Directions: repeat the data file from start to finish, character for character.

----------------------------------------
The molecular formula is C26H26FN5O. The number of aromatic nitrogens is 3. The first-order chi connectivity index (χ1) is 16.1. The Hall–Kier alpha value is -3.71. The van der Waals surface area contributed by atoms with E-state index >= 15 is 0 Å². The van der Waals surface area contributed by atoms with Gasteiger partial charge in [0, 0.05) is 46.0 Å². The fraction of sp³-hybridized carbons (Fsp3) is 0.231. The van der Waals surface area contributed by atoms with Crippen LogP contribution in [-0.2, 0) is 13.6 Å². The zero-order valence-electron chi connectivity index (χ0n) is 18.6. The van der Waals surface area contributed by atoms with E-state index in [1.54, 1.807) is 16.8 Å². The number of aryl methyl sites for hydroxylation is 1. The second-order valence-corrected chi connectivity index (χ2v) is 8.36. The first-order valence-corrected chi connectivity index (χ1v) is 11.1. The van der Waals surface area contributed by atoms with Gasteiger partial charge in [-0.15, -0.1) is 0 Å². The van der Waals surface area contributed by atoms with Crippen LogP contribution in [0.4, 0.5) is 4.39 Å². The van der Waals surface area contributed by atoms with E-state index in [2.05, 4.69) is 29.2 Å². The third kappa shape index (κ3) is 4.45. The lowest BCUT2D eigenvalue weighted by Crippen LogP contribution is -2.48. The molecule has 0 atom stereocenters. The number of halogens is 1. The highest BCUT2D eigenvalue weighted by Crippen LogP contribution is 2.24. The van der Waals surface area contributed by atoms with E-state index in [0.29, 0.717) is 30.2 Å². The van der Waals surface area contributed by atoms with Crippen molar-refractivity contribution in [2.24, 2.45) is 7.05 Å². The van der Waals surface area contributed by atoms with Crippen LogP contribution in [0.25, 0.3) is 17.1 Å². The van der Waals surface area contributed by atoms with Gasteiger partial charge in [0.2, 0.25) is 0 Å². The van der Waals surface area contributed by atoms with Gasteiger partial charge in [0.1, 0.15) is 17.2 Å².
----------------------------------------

The molecular formula is C26H26FN5O. The number of aromatic nitrogens is 3. The first-order chi connectivity index (χ1) is 16.1. The Hall–Kier alpha value is -3.71. The van der Waals surface area contributed by atoms with E-state index >= 15 is 0 Å². The van der Waals surface area contributed by atoms with Gasteiger partial charge in [0, 0.05) is 46.0 Å². The fraction of sp³-hybridized carbons (Fsp3) is 0.231. The van der Waals surface area contributed by atoms with Crippen LogP contribution in [-0.2, 0) is 13.6 Å². The zero-order valence-electron chi connectivity index (χ0n) is 18.6. The van der Waals surface area contributed by atoms with E-state index in [1.54, 1.807) is 16.8 Å². The number of aryl methyl sites for hydroxylation is 1. The second-order valence-corrected chi connectivity index (χ2v) is 8.36. The first-order valence-corrected chi connectivity index (χ1v) is 11.1. The van der Waals surface area contributed by atoms with Gasteiger partial charge in [-0.15, -0.1) is 0 Å². The van der Waals surface area contributed by atoms with Crippen LogP contribution in [0.4, 0.5) is 4.39 Å². The van der Waals surface area contributed by atoms with E-state index in [2.05, 4.69) is 29.2 Å². The third kappa shape index (κ3) is 4.45. The lowest BCUT2D eigenvalue weighted by Crippen LogP contribution is -2.48. The molecule has 0 atom stereocenters. The number of halogens is 1. The highest BCUT2D eigenvalue weighted by Crippen LogP contribution is 2.24. The van der Waals surface area contributed by atoms with E-state index in [0.29, 0.717) is 30.2 Å². The van der Waals surface area contributed by atoms with Crippen molar-refractivity contribution in [2.24, 2.45) is 7.05 Å². The van der Waals surface area contributed by atoms with Crippen LogP contribution in [0.25, 0.3) is 17.1 Å². The van der Waals surface area contributed by atoms with Gasteiger partial charge in [0.2, 0.25) is 0 Å². The van der Waals surface area contributed by atoms with Gasteiger partial charge in [0.1, 0.15) is 17.2 Å².